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    Re: AP terminology, WAS: 2-Body Fix -- take three
    From: Frank Reed
    Date: 2009 Nov 12, 22:49 -0800

    John, you wrote:
    "Ahhhh Frank, see what I mean----"
    
    Not really. Could *you* explain what you mean for me? See, as I have read 
    these posts, I see people trying to be careful with terminology, and 
    definitely also people get confused in their intial celestial education by 
    the fact that different AP's are chosen for different bodies in the same 
    round of sights with certain tabular algorithms. And that aspect IS confusing 
    for most beginners. But it's not because of the terminology, as far as I can 
    see (so far!).
    
    And you wrote:
    "All these posts, and look at the confusion:  The DR is an AP, it's one
    particular choice of an AP.  And tables have nothing to do with it."
    
    John, it seems to me that this is pure semantics --differences in the way 
    people define the "assumed position". If we define the concept of "assumed 
    position" narrowly (as a point where we are not located chosen only for 
    convenience of solution) then the DR is not an AP. If we define it broadly as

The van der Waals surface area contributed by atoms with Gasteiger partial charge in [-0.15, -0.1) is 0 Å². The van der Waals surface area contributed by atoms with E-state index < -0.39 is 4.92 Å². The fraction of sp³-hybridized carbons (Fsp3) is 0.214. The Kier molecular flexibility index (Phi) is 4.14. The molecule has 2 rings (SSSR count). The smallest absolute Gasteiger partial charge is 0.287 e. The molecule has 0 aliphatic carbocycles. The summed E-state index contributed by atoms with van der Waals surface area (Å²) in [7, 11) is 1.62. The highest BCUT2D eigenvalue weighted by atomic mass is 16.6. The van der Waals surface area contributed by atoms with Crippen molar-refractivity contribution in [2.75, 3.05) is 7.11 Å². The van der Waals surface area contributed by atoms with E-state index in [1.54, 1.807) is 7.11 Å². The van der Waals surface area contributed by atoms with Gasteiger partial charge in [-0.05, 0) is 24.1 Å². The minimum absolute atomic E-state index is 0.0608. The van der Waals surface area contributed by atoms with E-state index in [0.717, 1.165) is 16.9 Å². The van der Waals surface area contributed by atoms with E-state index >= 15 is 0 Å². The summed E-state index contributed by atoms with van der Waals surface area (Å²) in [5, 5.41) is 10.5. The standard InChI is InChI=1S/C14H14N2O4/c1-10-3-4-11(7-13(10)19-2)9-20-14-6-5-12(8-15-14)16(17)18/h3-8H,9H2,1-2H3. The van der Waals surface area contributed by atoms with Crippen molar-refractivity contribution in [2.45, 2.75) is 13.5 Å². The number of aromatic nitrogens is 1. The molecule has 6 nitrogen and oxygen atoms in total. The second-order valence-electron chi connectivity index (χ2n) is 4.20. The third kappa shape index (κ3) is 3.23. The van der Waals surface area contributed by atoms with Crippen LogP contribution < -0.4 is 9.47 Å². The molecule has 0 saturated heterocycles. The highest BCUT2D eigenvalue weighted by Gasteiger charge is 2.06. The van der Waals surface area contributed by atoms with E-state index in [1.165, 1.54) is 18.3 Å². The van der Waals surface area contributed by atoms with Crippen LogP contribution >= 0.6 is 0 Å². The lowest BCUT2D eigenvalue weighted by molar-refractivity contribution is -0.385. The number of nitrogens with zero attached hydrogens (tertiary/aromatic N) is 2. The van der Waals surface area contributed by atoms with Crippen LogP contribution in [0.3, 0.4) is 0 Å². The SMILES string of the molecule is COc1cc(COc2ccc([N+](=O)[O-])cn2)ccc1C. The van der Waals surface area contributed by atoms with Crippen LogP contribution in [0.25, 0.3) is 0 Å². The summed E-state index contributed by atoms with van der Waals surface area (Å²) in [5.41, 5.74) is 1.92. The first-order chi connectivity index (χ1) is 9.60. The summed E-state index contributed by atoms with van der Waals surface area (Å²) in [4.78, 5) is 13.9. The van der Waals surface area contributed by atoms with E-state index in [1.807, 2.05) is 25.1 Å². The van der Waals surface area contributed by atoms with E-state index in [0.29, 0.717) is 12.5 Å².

the point from which any intercept is calculated in the St Hilaire method, 
    then a method plotting from the DR uses the DR as an AP. Under that 
    definition, it's the same thing. The interesting thing here is that the 
    difference in the way one defines it, narrowly or broadly, can impact 
    communication with people who have *already* learned celestial navigation in 
    different ways (for example, you talking with Peter Fogg in these messages), 
    but it's not a problem for people learning celestial navigation from one 
    source or one instructor (since in the latter case, you will encounter only 
    the narrow or the broad definition, not both). But maybe in the end, this is 
    the very confusion you're talking about. Is it? 
    
    And you asked:
    "Has anyone answered the question WHY we use an AP in the intercept method??  
    To phrase it another way, since we know everything needed to calculate the 
    celestial LOP (the GP's location and the altitude), why not just calculate 
    the LOP directly?"
    
    Well, you can do that today. Historically it was prohibitively inefficient in 
    terms of computation cost. But today if I observe Venus 4d 12.5' above the 
    horizon, I can easily calculate every spot on the Earth where this would be 
    the observed altitude. I wouldn't recommend that approach even today on a 
    computer. With normal sights, there would be no value in that direct 
    calculation. I'm not entirely sure what you're getting at here, so it's quite 
    possible I completely misinterpreted your question. Do let me know if that's 
    the case! ;-)
    
    -FER
    
    
    
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